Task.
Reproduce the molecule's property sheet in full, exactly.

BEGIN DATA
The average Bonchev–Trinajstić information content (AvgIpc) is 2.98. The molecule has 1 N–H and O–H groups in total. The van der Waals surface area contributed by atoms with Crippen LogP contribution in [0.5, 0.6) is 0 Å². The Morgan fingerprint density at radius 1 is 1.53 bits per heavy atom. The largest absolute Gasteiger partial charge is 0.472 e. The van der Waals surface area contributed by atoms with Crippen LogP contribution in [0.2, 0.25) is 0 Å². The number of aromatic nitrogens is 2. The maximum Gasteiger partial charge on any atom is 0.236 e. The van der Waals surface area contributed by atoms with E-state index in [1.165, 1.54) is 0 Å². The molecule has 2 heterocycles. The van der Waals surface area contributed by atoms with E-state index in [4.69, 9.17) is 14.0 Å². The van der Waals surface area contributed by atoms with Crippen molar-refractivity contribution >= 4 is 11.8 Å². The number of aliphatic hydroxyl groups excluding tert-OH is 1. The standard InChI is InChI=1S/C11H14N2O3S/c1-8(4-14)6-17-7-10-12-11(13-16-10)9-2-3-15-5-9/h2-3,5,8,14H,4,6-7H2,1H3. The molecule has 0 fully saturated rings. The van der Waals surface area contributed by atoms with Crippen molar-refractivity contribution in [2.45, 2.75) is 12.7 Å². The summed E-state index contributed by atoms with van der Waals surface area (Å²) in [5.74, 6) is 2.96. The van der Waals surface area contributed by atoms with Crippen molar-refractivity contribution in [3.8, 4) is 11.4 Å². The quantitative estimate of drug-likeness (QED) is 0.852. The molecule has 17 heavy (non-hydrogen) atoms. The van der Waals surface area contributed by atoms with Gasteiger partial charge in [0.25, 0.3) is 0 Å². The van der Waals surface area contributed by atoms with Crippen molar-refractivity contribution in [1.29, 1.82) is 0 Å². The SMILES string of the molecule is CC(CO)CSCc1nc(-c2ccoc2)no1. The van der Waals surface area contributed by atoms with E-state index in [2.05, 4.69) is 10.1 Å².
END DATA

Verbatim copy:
The average Bonchev–Trinajstić information content (AvgIpc) is 2.98. The molecule has 1 N–H and O–H groups in total. The van der Waals surface area contributed by atoms with Crippen LogP contribution in [0.5, 0.6) is 0 Å². The Morgan fingerprint density at radius 1 is 1.53 bits per heavy atom. The largest absolute Gasteiger partial charge is 0.472 e. The van der Waals surface area contributed by atoms with Crippen LogP contribution in [0.2, 0.25) is 0 Å². The number of aromatic nitrogens is 2. The maximum Gasteiger partial charge on any atom is 0.236 e. The van der Waals surface area contributed by atoms with E-state index in [1.165, 1.54) is 0 Å². The molecule has 2 heterocycles. The van der Waals surface area contributed by atoms with E-state index in [4.69, 9.17) is 14.0 Å². The van der Waals surface area contributed by atoms with Crippen molar-refractivity contribution >= 4 is 11.8 Å². The number of aliphatic hydroxyl groups excluding tert-OH is 1. The standard InChI is InChI=1S/C11H14N2O3S/c1-8(4-14)6-17-7-10-12-11(13-16-10)9-2-3-15-5-9/h2-3,5,8,14H,4,6-7H2,1H3. The molecule has 0 fully saturated rings. The van der Waals surface area contributed by atoms with Crippen molar-refractivity contribution in [2.45, 2.75) is 12.7 Å². The summed E-state index contributed by atoms with van der Waals surface area (Å²) in [5.74, 6) is 2.96. The van der Waals surface area contributed by atoms with Crippen molar-refractivity contribution in [3.8, 4) is 11.4 Å². The quantitative estimate of drug-likeness (QED) is 0.852. The molecule has 17 heavy (non-hydrogen) atoms. The van der Waals surface area contributed by atoms with Gasteiger partial charge in [0.25, 0.3) is 0 Å². The van der Waals surface area contributed by atoms with Crippen molar-refractivity contribution in [1.29, 1.82) is 0 Å². The SMILES string of the molecule is CC(CO)CSCc1nc(-c2ccoc2)no1. The van der Waals surface area contributed by atoms with E-state index in [2.05, 4.69) is 10.1 Å².